• I make no assumptions. The current lock-down will fall apart as soon as one infected person gets out and about spreading it all over again. Then we are back where we started. The only solution long term is for the healthy majority to develop immunity. That majority will not need to be hospitalised as has happened to a couple of my colleagues this past couple of weeks.

    • Are there really large numbers of 30-somethings in hospital with pneumonia due to COVID-19? I’ve seen a few attention-seeking videos by people supposedly in intensive care displaying little apparent difficulty in breathing panic-mongering at great length. Not quite the same thing.

      • Indeed. Part of the scaremongering narrative. The reality is that most people who get it, as with flu – will recover in a couple of weeks or so and won’t need to be hospitalised.

        • There was some fear porn in the Daily Fail last week in which a ‘survivor’ described her horrendous experience of being under the weather for a few days. She said “I had flu 15 years ago and it was nothing like this, I was only ill for half a day.” Flu. As in influenza. Ill for half a day. I had flu once and was bed-ridden for a fortnight and a bit ropey for a couple of weeks after that. I know people abuse language – nobody is ever sad, it’s always ‘depressed’ – but this stupid bint was a doctor. And not just any old doctor, former Chair of the Royal College of GPs. Then today there was a piece by a junior doctor who’d been on Radio 4 this morning: she was simply a hysterical millennial snowflake. These are the people we’re expected to defer to and – terrifyingly – we have to rely on.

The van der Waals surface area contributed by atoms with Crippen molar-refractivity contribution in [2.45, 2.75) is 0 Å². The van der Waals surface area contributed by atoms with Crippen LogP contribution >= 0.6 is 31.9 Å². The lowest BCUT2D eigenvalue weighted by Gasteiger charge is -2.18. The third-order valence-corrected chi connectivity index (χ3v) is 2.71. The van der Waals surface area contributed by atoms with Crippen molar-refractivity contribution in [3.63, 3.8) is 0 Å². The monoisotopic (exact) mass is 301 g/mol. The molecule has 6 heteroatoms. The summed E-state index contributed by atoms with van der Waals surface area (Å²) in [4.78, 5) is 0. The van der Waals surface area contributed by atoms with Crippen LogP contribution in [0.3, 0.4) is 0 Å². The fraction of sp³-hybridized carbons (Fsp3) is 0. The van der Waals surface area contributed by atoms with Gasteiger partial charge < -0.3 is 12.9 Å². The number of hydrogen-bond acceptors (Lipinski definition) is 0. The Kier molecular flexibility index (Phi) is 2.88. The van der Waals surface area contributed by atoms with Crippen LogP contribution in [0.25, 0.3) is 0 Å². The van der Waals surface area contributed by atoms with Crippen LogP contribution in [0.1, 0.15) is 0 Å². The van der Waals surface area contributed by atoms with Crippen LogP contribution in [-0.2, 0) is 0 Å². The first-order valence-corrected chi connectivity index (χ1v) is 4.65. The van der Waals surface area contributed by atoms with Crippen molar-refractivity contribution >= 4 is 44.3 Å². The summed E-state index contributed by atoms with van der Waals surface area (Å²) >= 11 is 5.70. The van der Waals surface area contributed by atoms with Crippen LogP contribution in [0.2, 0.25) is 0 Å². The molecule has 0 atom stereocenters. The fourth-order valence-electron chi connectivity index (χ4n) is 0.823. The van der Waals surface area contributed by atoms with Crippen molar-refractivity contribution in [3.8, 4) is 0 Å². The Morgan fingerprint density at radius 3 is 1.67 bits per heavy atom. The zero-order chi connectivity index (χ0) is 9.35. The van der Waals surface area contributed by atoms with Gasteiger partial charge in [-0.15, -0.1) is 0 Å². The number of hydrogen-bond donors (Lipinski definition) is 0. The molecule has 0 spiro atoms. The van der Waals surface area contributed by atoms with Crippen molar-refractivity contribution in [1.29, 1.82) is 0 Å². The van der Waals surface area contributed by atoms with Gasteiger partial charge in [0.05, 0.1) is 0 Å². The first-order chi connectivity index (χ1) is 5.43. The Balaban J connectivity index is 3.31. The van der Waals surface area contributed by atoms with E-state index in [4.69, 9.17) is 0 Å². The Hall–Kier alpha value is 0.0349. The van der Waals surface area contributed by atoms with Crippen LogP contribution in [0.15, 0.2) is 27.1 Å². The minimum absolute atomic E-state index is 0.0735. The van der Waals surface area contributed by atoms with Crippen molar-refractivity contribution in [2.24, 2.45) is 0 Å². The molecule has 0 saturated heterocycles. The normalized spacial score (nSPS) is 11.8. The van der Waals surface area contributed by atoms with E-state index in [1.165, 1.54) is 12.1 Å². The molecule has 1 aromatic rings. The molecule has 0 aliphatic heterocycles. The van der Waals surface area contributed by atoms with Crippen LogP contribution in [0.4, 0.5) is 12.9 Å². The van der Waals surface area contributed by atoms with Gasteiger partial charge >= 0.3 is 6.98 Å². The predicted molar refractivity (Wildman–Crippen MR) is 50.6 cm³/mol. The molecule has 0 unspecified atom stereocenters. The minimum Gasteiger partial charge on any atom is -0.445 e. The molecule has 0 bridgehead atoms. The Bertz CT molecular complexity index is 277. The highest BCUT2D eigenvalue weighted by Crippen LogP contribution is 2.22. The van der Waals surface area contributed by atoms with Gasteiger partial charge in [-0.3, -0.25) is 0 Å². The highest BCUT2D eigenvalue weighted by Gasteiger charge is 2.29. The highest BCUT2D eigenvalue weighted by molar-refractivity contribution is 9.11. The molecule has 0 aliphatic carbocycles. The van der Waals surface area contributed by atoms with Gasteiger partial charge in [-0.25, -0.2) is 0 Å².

• NHS doctor claims NHS is a breaking point, perhaps a google search will enlighten you. They say it every year!

          • Also the high survival rate. There was a choice: ride the storm with All the difficulties that includes, or completely trash the economy and make future generations pick up the tab. Also, unless there is mass immunity, outbreaks will continue.

            Dear old Paddy is also building a straw man here.

          • I must confess I’ve not kept up with developments in medical education so I’m not sure when it became mandatory to take, and pass, a course in Drama Queenery.

  3. I can’t believe the eagerness of people to be controlled and stripped of their rights. Does no-one remember when Blunkett as Home Secretary was given all those extra powers to ‘fight terrorism’ and they were extended to every two-bit council and used to detect the heinous crime of parents trying to get their children into a slightly less shit school? It’s hardly ancient history. New Labour has a lot to answer for. Blair’s sidekick, the monocular psychotic Scot, effectively nationalised child-rearing with his SureStart octopus and ensnared all but the insanely wealthy in the benefits system with tax credits. Result: a pitiful, infantilised, dependent and compliant population.